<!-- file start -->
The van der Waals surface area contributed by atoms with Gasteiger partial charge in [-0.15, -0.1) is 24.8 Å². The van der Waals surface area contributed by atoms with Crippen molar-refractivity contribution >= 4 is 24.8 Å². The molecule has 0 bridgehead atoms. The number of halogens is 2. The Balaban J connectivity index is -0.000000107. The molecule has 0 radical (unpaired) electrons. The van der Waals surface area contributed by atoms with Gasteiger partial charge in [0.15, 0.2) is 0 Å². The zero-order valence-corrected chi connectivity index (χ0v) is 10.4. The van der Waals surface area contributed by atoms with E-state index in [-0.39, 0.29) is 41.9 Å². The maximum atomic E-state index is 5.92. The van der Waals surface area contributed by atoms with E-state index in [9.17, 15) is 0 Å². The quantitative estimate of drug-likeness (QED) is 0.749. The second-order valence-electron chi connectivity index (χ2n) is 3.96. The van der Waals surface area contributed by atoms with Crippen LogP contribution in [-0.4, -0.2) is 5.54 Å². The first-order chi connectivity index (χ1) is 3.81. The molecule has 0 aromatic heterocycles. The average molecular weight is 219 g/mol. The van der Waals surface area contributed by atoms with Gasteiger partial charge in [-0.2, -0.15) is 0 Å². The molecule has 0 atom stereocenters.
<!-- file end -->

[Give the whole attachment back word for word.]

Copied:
The van der Waals surface area contributed by atoms with Gasteiger partial charge in [-0.15, -0.1) is 24.8 Å². The van der Waals surface area contributed by atoms with Crippen molar-refractivity contribution >= 4 is 24.8 Å². The molecule has 0 bridgehead atoms. The number of halogens is 2. The Balaban J connectivity index is -0.000000107. The molecule has 0 radical (unpaired) electrons. The van der Waals surface area contributed by atoms with Gasteiger partial charge in [0.15, 0.2) is 0 Å². The zero-order valence-corrected chi connectivity index (χ0v) is 10.4. The van der Waals surface area contributed by atoms with E-state index in [-0.39, 0.29) is 41.9 Å². The maximum atomic E-state index is 5.92. The van der Waals surface area contributed by atoms with E-state index in [9.17, 15) is 0 Å². The quantitative estimate of drug-likeness (QED) is 0.749. The second-order valence-electron chi connectivity index (χ2n) is 3.96. The van der Waals surface area contributed by atoms with Crippen LogP contribution in [-0.4, -0.2) is 5.54 Å². The first-order chi connectivity index (χ1) is 3.81. The molecule has 0 aromatic heterocycles. The average molecular weight is 219 g/mol. The van der Waals surface area contributed by atoms with Gasteiger partial charge in [-0.2, -0.15) is 0 Å². The molecule has 0 atom stereocenters.